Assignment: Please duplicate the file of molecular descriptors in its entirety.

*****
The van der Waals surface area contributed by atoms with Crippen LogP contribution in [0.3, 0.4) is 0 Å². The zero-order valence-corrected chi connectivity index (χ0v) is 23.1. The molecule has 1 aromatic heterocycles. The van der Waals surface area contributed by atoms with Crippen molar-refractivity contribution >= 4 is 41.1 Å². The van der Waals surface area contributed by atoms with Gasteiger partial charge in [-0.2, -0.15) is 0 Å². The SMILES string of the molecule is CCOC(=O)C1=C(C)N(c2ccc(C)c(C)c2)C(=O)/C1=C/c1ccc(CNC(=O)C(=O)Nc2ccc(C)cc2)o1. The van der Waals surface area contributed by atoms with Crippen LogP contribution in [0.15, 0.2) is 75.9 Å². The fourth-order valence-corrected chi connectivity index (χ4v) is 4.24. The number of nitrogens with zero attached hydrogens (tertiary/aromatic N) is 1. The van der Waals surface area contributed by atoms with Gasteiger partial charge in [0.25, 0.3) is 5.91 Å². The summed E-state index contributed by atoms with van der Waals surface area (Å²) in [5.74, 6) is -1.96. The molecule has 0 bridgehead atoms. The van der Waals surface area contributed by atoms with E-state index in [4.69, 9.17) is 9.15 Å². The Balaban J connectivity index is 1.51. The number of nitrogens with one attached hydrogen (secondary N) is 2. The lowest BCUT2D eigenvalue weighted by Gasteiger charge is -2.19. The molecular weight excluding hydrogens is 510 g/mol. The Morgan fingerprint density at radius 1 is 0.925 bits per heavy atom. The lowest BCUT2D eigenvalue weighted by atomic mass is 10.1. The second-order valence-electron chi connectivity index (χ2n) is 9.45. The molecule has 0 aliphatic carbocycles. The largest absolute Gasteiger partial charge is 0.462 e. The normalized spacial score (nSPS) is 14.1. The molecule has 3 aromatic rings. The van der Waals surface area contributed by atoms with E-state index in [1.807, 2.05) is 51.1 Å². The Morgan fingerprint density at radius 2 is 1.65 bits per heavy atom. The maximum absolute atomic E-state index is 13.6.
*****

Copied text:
The van der Waals surface area contributed by atoms with Crippen LogP contribution in [0.3, 0.4) is 0 Å². The zero-order valence-corrected chi connectivity index (χ0v) is 23.1. The molecule has 1 aromatic heterocycles. The van der Waals surface area contributed by atoms with Crippen molar-refractivity contribution >= 4 is 41.1 Å². The van der Waals surface area contributed by atoms with Gasteiger partial charge in [-0.2, -0.15) is 0 Å². The SMILES string of the molecule is CCOC(=O)C1=C(C)N(c2ccc(C)c(C)c2)C(=O)/C1=C/c1ccc(CNC(=O)C(=O)Nc2ccc(C)cc2)o1. The van der Waals surface area contributed by atoms with Crippen LogP contribution in [0.15, 0.2) is 75.9 Å². The fourth-order valence-corrected chi connectivity index (χ4v) is 4.24. The number of nitrogens with zero attached hydrogens (tertiary/aromatic N) is 1. The van der Waals surface area contributed by atoms with Gasteiger partial charge in [0.25, 0.3) is 5.91 Å². The summed E-state index contributed by atoms with van der Waals surface area (Å²) in [5.74, 6) is -1.96. The molecule has 0 bridgehead atoms. The van der Waals surface area contributed by atoms with E-state index in [4.69, 9.17) is 9.15 Å². The Balaban J connectivity index is 1.51. The number of nitrogens with one attached hydrogen (secondary N) is 2. The lowest BCUT2D eigenvalue weighted by Gasteiger charge is -2.19. The molecular weight excluding hydrogens is 510 g/mol. The Morgan fingerprint density at radius 1 is 0.925 bits per heavy atom. The lowest BCUT2D eigenvalue weighted by atomic mass is 10.1. The second-order valence-electron chi connectivity index (χ2n) is 9.45. The molecule has 0 aliphatic carbocycles. The largest absolute Gasteiger partial charge is 0.462 e. The normalized spacial score (nSPS) is 14.1. The molecule has 3 aromatic rings. The van der Waals surface area contributed by atoms with E-state index in [1.807, 2.05) is 51.1 Å². The Morgan fingerprint density at radius 2 is 1.65 bits per heavy atom. The maximum absolute atomic E-state index is 13.6.